Back to my vendetta. When I was a child my mother made all my costumes till about grade 4 when I cried and complained about wanting a 'real costume' from the store and not something my mommy had made me. I suppose the rebellion had already hit me and I thought a store costume would be more adult or more cute, who knows how a 12 year old's mind works. So I picked out a southern belle dress that never looked even slightly similar to the photo on the bag and was more then unflattering on my not exactly ideal frame. We bought my costumes from a party store wall the next few years. A jester, a teen witch(with a bare stomach! Yikes) and freshman year of high school a 'sexy nurse'. Every years' costume had a dilemma that came with it. The fabric was see through or snagged before even getting it on, rips and holes and just shoddy craftsmanship that we payed right through the nose for. And to boot every year there were other girls with my same exact costume, accessorized identically like a handful of Halloween clones.
Then sophomore year of high school I discovered my love for vintage and the thrift store and I found my costume that year for only $10. An authentic 1970's flower print jumpsuit. I still have it in my costume trunk, I couldn't bare to part with it. All I bought from the party store that year was a cheap pair of plastic peace sign earrings, and I'd never been prouder of a costume. I had no wardrobe malfunctions and no costume clones- I had been converted.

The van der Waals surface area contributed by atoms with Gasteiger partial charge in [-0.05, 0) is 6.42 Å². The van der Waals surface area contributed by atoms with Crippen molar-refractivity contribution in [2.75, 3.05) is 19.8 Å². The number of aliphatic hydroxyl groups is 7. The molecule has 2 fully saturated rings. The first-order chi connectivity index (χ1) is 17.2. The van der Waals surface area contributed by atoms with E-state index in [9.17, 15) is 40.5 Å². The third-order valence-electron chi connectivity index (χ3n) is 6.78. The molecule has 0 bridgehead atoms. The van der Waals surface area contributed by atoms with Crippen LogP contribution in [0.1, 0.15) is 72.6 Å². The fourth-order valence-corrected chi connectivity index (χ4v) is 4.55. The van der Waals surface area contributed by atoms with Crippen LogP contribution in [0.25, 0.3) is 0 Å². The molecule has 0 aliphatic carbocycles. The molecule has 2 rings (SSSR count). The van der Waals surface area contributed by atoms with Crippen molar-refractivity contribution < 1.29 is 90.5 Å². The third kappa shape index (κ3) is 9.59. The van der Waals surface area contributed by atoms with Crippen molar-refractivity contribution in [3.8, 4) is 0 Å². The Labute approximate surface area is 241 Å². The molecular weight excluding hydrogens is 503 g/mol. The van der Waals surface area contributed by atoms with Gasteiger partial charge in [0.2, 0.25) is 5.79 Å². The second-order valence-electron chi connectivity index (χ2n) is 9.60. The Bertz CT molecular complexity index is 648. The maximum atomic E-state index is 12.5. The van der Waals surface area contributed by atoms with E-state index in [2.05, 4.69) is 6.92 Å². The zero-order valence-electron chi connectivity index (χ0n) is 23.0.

Now when I posted the photo above on my Instagram and commented slightly on my distaste for the 'wall of costumes' I lost a few followers and was reminded a few times about the fact that a lot of people don't have the money to spend on more elaborate costumes and such and all they can do is get an inexpensive costume and try to accessorize it better then others might conceive possible. But that's the thing that really gets me, because all those costumes are far too expensive for what you actually receive.
The companies who manufacture these cheap, flimsy costumes prey on people as if they have no better option then to buy what they can offer and people should not accept that. If money is tight and you have a family with children you should not be shelling out $50 a kid on a crummy polyester suit that can't even sufficiently cover their bodies and ultimately just allows them to conform.
Instead we should garner creativity and being thrifty and smart on Halloween. Learn to sew, or scrounge through vintage second-hand or thrift stores, go through your closets and find or create your own characters to dress up as. The costumes you remember each year are the ones off the beaten path that remind you of the imaginations of the people around you. And that's what I try to remember every Halloween, not to buy into the costume but to commit to who or what I want to be and make it the way that only I could.